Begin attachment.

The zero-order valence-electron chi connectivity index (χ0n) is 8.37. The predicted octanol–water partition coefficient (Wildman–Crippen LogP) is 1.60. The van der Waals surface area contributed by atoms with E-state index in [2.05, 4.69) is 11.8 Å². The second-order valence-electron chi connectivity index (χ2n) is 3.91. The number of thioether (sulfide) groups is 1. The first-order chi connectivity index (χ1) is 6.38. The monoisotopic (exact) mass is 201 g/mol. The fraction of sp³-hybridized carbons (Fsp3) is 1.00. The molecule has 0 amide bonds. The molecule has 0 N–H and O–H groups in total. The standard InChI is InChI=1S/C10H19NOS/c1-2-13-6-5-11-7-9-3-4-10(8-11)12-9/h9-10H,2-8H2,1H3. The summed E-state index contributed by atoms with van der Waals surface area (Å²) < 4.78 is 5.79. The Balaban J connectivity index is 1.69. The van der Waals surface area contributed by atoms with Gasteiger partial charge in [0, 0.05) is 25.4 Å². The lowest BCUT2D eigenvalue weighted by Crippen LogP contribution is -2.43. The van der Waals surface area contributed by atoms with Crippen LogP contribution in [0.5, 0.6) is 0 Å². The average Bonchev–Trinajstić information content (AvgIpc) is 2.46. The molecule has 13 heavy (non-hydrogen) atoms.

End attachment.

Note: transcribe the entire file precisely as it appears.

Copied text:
The zero-order valence-electron chi connectivity index (χ0n) is 8.37. The predicted octanol–water partition coefficient (Wildman–Crippen LogP) is 1.60. The van der Waals surface area contributed by atoms with E-state index in [2.05, 4.69) is 11.8 Å². The second-order valence-electron chi connectivity index (χ2n) is 3.91. The number of thioether (sulfide) groups is 1. The first-order chi connectivity index (χ1) is 6.38. The monoisotopic (exact) mass is 201 g/mol. The fraction of sp³-hybridized carbons (Fsp3) is 1.00. The molecule has 0 amide bonds. The molecule has 0 N–H and O–H groups in total. The standard InChI is InChI=1S/C10H19NOS/c1-2-13-6-5-11-7-9-3-4-10(8-11)12-9/h9-10H,2-8H2,1H3. The summed E-state index contributed by atoms with van der Waals surface area (Å²) < 4.78 is 5.79. The Balaban J connectivity index is 1.69. The van der Waals surface area contributed by atoms with Gasteiger partial charge in [0, 0.05) is 25.4 Å². The lowest BCUT2D eigenvalue weighted by Crippen LogP contribution is -2.43. The van der Waals surface area contributed by atoms with Crippen LogP contribution in [0.5, 0.6) is 0 Å². The average Bonchev–Trinajstić information content (AvgIpc) is 2.46. The molecule has 13 heavy (non-hydrogen) atoms.